“This is the way ‘I’ create my passwords ...": does the endowment effect deter people from changing the way they create their passwords?

Karen Renaud*, Robert Otondo, Merrill Warkentin

*Corresponding author for this work

Research output: Contribution to journalArticle

3 Citations (Scopus)
33 Downloads (Pure)


The endowment effect is the term used to describe a phenomenon that manifests as a reluctance to relinquish owned artifacts, even when a viable or better substitute is offered. It has been confirmed by multiple studies when it comes to ownership of physical artifacts. If computer users also "own", and are attached to, their personal security routines, such feelings could conceivably activate the same endowment effect. This would, in turn, lead to their over-estimating the \value" of their existing routines, in terms of the protection they afford, and the risks they mitigate. They might well, as a consequence, not countenance any efforts to persuade them to adopt a more secure routine, because their comparison of pre-existing and proposed new routine is skewed by the activation of the endowment effect.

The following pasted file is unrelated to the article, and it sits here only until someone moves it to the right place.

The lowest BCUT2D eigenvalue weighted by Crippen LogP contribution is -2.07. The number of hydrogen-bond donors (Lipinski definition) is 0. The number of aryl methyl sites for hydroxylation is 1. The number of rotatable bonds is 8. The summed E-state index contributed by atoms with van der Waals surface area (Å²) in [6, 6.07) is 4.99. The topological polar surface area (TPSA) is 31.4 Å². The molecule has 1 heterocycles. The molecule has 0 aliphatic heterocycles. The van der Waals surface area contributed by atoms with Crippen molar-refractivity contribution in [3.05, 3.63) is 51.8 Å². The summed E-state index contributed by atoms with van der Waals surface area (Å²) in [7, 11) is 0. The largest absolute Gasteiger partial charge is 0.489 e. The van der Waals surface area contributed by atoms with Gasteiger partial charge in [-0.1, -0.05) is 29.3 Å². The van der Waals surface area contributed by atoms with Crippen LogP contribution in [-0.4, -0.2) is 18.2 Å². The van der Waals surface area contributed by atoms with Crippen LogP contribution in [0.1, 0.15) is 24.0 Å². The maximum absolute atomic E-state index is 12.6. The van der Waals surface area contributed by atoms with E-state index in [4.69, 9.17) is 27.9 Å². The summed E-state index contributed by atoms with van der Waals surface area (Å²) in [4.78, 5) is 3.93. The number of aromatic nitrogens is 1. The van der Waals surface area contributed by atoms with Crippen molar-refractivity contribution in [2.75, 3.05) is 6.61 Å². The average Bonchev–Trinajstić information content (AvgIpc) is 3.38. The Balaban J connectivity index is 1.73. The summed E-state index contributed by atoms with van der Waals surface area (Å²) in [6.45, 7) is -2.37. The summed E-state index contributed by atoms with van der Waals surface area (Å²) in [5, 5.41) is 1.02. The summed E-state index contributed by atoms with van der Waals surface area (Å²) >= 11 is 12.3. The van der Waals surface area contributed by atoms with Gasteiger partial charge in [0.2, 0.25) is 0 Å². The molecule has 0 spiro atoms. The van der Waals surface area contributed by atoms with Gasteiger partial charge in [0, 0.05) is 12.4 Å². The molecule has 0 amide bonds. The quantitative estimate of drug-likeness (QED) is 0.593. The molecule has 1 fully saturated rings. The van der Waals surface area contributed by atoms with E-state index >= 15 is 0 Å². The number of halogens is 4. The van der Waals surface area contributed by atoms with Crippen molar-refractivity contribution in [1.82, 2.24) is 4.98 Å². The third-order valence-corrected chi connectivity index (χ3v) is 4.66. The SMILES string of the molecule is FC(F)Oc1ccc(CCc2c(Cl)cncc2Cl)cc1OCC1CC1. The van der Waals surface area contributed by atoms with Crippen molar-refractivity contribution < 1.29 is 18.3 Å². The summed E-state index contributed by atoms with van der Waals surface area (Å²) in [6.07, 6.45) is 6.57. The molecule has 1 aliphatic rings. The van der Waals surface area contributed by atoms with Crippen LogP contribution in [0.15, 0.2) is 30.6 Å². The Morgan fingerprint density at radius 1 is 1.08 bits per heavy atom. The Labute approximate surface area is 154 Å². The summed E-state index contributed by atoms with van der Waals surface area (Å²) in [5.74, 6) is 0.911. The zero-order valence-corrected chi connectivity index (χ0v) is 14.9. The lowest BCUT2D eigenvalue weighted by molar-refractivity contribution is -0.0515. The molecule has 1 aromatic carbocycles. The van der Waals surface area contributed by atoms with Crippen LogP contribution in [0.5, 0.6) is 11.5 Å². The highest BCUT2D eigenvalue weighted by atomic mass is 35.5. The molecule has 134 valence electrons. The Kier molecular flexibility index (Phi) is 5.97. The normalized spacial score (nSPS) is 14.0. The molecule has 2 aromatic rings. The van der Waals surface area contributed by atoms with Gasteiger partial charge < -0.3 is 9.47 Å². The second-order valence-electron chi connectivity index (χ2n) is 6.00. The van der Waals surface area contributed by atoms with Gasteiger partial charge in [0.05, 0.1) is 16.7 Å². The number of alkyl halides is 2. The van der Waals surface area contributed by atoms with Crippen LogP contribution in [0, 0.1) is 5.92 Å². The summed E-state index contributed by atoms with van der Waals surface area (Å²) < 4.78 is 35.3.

In this paper, we report on an investigation into the possibility that the endowment effect activates when people adopt personal password creation routines. We did indeed find evidence that the endowment effect is likely to be triggered in this context. This constitutes one explanation for the failure of many security awareness drives to improve password strength. We conclude by suggesting directions for future research to confirm our findings, and to investigate the activation of the effect for other security routines.
Original languageEnglish
Pages (from-to)241-260
Number of pages20
JournalComputers and Security
Early online date3 Jan 2019
Publication statusPublished - 31 May 2019


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